Lookout Security reports that the firm has identified several sites that are serving up malware specifically targeting the Android platform. This means anyone with an unprotected Android device will begin to download the NotCompatible malware when they visit an infected site. The drive-by download is automatic via the system's web browser.
"When the suspicious application finishes downloading, the device will display a notification prompting the user to click on the notification to install the downloaded app," Lookout reports. "In order to actually install the app to a device, it must have the 'Unknown sources' setting enabled (this feature is commonly referred to as 'sideloading'). If the device does not have the unknown sources setting enabled, the installation will be blocked."
Android users who have "unknown sources" enabled typically purchase their apps from non-Google Play sources like Amazon's Appstore or GetJar. And even though Google Play can play host to disguised malware despite Google's best efforts, device infection typically takes place because users install non-Google Play apps on their device, especially when downloading from shady repositories.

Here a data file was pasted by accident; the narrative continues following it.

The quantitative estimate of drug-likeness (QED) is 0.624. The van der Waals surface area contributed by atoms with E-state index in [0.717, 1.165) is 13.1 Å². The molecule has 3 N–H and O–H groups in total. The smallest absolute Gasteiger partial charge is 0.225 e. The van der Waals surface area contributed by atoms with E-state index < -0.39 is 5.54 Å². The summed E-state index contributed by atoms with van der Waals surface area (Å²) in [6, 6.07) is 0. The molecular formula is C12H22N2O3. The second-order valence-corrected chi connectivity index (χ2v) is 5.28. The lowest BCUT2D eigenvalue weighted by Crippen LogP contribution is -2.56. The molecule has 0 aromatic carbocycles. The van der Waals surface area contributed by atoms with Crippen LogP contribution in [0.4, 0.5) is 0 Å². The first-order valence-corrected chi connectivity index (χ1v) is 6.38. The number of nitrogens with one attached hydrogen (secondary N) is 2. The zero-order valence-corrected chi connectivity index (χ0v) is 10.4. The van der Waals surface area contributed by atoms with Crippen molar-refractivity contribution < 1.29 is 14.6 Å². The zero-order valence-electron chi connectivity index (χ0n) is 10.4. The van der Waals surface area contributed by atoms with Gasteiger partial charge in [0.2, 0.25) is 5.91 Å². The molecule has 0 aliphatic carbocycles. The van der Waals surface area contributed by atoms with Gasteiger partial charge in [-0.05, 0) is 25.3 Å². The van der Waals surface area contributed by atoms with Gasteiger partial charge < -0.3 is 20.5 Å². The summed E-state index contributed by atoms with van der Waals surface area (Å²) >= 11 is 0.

But in this case, the user simply visits a website voluntarily and downloads the malware. To prevent installation, users are suggested to switch off the "install from unknown source" setting, but again that locks them out of legit markets. The alternative is to install a security client like Lookout's own service which blocks NotCompatible, and not install APK files that that weren't voluntarily downloaded.
Still, the drive-by infection sounds epidemic in regards to the number of websites playing host to the drive-by malware. "We’re still in the process of assessing the full extent of infected sites; however, there are early indications that the number of affected sites could be numerous," the firm states.
Later Lookout said that NotCompatible is a new Android trojan that appears to serve as a simple TCP relay / proxy while posing as a system update. There doesn't seem to be any evidence that it will cause harm to the device, but it could potentially be used to turn an infected Android device into a proxy and gain illicit access to a private network.
"This specific sample, while relatively well constructed, does not appear to go to great lengths to hide its intended purpose: it can be used to access private networks. This feature in itself could be significant for system IT administrators: a device infected with NotCompatible could potentially be used to gain access to normally protected information or systems, such as those maintained by enterprise or government."
Lookout said the trojan would have to be installed manually by the end-user, fooled by the "update.apk" name.